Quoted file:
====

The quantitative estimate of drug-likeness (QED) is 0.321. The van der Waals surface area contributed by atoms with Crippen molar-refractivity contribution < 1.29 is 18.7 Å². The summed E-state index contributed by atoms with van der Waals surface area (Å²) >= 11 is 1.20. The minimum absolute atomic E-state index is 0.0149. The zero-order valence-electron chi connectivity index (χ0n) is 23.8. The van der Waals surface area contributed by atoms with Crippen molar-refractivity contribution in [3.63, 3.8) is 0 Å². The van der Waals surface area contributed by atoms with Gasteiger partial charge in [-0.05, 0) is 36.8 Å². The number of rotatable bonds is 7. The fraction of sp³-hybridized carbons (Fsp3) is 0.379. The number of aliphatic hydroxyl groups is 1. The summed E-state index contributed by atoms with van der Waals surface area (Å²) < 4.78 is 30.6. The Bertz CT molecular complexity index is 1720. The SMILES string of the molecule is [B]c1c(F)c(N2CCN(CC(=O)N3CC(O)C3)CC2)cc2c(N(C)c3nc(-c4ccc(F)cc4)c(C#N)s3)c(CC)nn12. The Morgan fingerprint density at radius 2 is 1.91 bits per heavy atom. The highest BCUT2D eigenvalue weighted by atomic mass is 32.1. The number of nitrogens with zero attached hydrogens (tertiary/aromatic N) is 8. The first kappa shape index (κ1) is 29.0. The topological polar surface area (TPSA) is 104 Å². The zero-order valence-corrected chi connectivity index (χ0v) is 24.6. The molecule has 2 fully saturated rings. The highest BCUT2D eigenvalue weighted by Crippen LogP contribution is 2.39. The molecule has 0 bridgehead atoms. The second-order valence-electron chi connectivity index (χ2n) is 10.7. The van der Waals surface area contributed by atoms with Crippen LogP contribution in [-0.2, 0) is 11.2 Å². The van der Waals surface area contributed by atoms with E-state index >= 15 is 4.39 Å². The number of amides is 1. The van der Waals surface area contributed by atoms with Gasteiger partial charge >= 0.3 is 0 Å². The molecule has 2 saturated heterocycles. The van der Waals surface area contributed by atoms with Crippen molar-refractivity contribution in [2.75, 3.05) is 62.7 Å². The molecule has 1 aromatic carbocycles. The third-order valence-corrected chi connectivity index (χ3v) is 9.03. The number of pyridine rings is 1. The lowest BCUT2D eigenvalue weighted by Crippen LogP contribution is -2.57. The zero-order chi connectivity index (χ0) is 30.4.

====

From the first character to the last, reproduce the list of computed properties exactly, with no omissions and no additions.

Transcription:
The quantitative estimate of drug-likeness (QED) is 0.321. The van der Waals surface area contributed by atoms with Crippen molar-refractivity contribution < 1.29 is 18.7 Å². The summed E-state index contributed by atoms with van der Waals surface area (Å²) >= 11 is 1.20. The minimum absolute atomic E-state index is 0.0149. The zero-order valence-electron chi connectivity index (χ0n) is 23.8. The van der Waals surface area contributed by atoms with Crippen molar-refractivity contribution in [3.63, 3.8) is 0 Å². The van der Waals surface area contributed by atoms with Gasteiger partial charge in [-0.05, 0) is 36.8 Å². The number of rotatable bonds is 7. The fraction of sp³-hybridized carbons (Fsp3) is 0.379. The number of aliphatic hydroxyl groups is 1. The summed E-state index contributed by atoms with van der Waals surface area (Å²) < 4.78 is 30.6. The Bertz CT molecular complexity index is 1720. The SMILES string of the molecule is [B]c1c(F)c(N2CCN(CC(=O)N3CC(O)C3)CC2)cc2c(N(C)c3nc(-c4ccc(F)cc4)c(C#N)s3)c(CC)nn12. The Morgan fingerprint density at radius 2 is 1.91 bits per heavy atom. The highest BCUT2D eigenvalue weighted by atomic mass is 32.1. The number of nitrogens with zero attached hydrogens (tertiary/aromatic N) is 8. The first kappa shape index (κ1) is 29.0. The topological polar surface area (TPSA) is 104 Å². The zero-order valence-corrected chi connectivity index (χ0v) is 24.6. The molecule has 2 fully saturated rings. The highest BCUT2D eigenvalue weighted by Crippen LogP contribution is 2.39. The molecule has 0 bridgehead atoms. The second-order valence-electron chi connectivity index (χ2n) is 10.7. The van der Waals surface area contributed by atoms with Crippen LogP contribution in [-0.2, 0) is 11.2 Å². The van der Waals surface area contributed by atoms with E-state index >= 15 is 4.39 Å². The number of amides is 1. The van der Waals surface area contributed by atoms with Gasteiger partial charge >= 0.3 is 0 Å². The molecule has 2 saturated heterocycles. The van der Waals surface area contributed by atoms with Crippen molar-refractivity contribution in [2.75, 3.05) is 62.7 Å². The molecule has 1 aromatic carbocycles. The third-order valence-corrected chi connectivity index (χ3v) is 9.03. The number of pyridine rings is 1. The lowest BCUT2D eigenvalue weighted by Crippen LogP contribution is -2.57. The zero-order chi connectivity index (χ0) is 30.4.